Although the effects of inflation on economic activity and welfare have been studied extensively, there is still considerable controversy about the mechanisms through which inflation affects economic performance. One issue that has received little attention but that seems to be well known to practitioners is the effects of inflation on the operation of financial markets, in particular, on their ability to channel funds to the most efficient activities.
This paper develops a formal model that links inflation and financial markets. The model is based on the premise that, as inflation rises, banks have more difficulty distinguishing the riskiness of different customers because risky customers must behave like safe customers in order to receive better credit terms. The model has two types of firms: one is less productive and has a positive probability of default, while the other is more productive and does not default. It is argued that inflation increases the similarity between the two types of firms, either because the productivity of safe firms declines with inflation, or, owing to higher search costs, because the demand of riskier firms increases relative to that of safe firms.
When inflation is low, a fully revealing equilibrium prevails, in which banks can perfectly identify each type of firm. However, as inflation rises, low-productivity firms have more incentive to behave like high-productivity firms because the costs of mimicking this behavior decline. In contrast, high-productivity firms have less incentive to signal their type because signaling costs increase. Thus, high inflation may induce a pooling equilibrium in which banks are unable to distinguish between the two types of firms.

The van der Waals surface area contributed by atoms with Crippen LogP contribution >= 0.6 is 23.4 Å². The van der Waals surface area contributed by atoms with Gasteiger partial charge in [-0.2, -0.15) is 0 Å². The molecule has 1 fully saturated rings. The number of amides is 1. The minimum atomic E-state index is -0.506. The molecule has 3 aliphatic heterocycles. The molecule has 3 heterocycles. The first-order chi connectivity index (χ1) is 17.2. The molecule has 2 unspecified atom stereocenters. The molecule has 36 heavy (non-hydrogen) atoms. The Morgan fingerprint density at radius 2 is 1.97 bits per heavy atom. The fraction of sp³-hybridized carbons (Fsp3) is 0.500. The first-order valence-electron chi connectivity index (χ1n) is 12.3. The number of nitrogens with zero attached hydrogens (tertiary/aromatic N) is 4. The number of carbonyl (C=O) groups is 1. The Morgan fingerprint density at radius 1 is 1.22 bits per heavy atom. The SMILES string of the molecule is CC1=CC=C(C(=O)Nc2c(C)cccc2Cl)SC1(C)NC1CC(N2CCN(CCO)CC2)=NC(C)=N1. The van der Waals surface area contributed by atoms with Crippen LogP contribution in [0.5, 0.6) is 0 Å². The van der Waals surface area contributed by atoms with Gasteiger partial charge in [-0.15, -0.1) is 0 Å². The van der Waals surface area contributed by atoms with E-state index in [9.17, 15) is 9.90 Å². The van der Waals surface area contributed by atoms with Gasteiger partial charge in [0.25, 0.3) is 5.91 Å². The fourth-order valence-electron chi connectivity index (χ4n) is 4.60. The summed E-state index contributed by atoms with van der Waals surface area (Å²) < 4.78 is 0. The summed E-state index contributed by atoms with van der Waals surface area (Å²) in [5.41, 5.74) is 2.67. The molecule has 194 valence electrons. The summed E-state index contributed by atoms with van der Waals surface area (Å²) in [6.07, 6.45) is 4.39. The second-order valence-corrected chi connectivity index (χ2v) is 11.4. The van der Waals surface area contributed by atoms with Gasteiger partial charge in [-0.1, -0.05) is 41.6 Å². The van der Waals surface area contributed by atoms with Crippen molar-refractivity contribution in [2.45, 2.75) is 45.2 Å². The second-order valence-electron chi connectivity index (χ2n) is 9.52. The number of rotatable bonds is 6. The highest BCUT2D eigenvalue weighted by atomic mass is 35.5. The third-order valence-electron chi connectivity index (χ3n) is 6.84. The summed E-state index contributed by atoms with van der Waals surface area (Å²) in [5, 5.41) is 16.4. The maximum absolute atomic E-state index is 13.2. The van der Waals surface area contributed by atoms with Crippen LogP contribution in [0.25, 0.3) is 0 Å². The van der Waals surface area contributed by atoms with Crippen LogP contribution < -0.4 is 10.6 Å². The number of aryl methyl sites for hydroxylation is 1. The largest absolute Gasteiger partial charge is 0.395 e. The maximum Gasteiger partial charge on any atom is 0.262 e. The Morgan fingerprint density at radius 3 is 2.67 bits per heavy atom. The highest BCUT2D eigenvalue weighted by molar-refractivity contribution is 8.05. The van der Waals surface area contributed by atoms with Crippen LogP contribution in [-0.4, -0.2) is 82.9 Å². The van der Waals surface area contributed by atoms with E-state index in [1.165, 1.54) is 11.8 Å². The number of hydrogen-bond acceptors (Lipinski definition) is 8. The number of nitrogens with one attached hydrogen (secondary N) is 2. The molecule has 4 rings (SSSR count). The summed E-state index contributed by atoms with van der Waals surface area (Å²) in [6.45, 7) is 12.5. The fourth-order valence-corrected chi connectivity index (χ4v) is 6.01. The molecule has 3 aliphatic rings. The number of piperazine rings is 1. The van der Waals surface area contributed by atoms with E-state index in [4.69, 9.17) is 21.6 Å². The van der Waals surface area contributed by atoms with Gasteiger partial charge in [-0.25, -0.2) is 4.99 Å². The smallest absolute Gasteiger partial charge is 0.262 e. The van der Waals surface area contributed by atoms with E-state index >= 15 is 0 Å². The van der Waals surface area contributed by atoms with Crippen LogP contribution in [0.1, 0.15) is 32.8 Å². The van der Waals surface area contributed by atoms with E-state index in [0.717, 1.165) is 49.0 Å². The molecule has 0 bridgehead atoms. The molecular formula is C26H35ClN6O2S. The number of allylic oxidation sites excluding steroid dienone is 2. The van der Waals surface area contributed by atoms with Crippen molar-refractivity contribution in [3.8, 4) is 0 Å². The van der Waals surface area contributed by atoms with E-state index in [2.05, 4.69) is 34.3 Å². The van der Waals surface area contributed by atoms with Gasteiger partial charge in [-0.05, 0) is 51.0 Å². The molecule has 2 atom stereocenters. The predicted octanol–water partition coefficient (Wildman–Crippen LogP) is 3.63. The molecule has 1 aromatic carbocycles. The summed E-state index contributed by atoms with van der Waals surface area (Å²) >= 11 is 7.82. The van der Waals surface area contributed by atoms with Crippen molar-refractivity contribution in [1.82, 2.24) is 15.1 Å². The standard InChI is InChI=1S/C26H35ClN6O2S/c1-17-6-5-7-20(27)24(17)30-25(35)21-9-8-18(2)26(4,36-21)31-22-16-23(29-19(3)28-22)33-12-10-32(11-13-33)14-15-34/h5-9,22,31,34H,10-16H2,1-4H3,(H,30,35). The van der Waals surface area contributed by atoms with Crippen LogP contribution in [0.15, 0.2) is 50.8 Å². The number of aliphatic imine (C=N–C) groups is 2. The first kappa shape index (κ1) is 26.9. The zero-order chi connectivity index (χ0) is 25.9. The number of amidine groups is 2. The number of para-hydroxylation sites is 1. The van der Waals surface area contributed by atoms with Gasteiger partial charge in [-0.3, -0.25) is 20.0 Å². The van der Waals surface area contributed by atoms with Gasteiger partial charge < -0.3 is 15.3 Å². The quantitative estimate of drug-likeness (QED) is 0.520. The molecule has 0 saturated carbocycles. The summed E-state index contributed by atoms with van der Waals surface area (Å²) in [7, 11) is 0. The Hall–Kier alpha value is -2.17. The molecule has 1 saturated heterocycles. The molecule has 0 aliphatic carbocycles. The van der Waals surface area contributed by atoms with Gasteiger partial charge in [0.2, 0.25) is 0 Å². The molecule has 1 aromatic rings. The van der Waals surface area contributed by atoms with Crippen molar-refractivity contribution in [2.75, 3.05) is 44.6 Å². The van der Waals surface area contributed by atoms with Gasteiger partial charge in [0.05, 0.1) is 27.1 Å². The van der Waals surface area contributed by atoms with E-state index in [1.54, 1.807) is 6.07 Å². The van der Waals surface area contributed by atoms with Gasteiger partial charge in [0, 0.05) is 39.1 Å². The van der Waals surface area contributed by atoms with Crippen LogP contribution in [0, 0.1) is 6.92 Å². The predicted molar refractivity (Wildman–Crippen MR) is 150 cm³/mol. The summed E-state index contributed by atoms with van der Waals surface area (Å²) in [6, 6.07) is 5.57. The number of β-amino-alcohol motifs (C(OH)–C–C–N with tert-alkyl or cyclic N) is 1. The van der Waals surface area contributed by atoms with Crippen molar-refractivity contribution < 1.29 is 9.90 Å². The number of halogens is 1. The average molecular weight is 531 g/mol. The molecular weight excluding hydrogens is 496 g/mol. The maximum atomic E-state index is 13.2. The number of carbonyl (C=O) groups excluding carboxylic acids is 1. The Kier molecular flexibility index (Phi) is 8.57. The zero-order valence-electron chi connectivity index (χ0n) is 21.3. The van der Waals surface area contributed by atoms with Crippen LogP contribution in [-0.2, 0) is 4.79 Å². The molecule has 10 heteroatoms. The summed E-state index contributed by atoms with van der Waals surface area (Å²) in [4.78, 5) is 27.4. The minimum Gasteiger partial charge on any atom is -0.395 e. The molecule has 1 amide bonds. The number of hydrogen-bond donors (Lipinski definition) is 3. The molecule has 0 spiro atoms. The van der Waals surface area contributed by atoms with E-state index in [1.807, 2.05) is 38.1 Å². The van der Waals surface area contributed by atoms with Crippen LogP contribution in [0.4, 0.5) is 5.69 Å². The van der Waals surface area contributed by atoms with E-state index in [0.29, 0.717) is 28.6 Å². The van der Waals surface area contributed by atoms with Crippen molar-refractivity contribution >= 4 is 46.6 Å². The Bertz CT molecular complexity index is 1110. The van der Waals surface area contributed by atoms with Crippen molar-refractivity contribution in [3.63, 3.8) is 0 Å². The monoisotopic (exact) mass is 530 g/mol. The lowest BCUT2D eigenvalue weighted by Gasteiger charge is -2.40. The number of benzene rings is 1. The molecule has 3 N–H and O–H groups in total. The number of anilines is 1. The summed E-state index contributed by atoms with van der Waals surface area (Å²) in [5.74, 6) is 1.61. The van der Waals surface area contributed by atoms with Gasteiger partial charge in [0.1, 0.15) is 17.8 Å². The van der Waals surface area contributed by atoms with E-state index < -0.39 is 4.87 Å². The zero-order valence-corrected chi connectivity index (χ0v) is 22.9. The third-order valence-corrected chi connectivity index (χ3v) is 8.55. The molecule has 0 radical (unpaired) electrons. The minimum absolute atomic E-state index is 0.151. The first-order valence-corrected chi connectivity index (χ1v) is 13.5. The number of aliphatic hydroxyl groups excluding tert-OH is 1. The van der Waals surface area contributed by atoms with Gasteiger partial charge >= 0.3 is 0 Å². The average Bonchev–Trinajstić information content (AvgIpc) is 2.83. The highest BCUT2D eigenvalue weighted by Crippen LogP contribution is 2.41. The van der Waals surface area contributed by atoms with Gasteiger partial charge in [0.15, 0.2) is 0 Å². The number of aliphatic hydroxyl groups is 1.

The links between inflation and financial markets discussed in this paper are potentially relevant for a number of reasons. First, they may provide new insight into the effects of inflation on economic growth. The inability of financial intermediaries to distinguish the riskiness associated with different customers may have consequences for the ability of financial markets to allocate credit and foster economic growth. Second, they may help explain the marked recovery of credit to the private sector after the successful implementation of a stabilization program, which induces an increase in economic activity.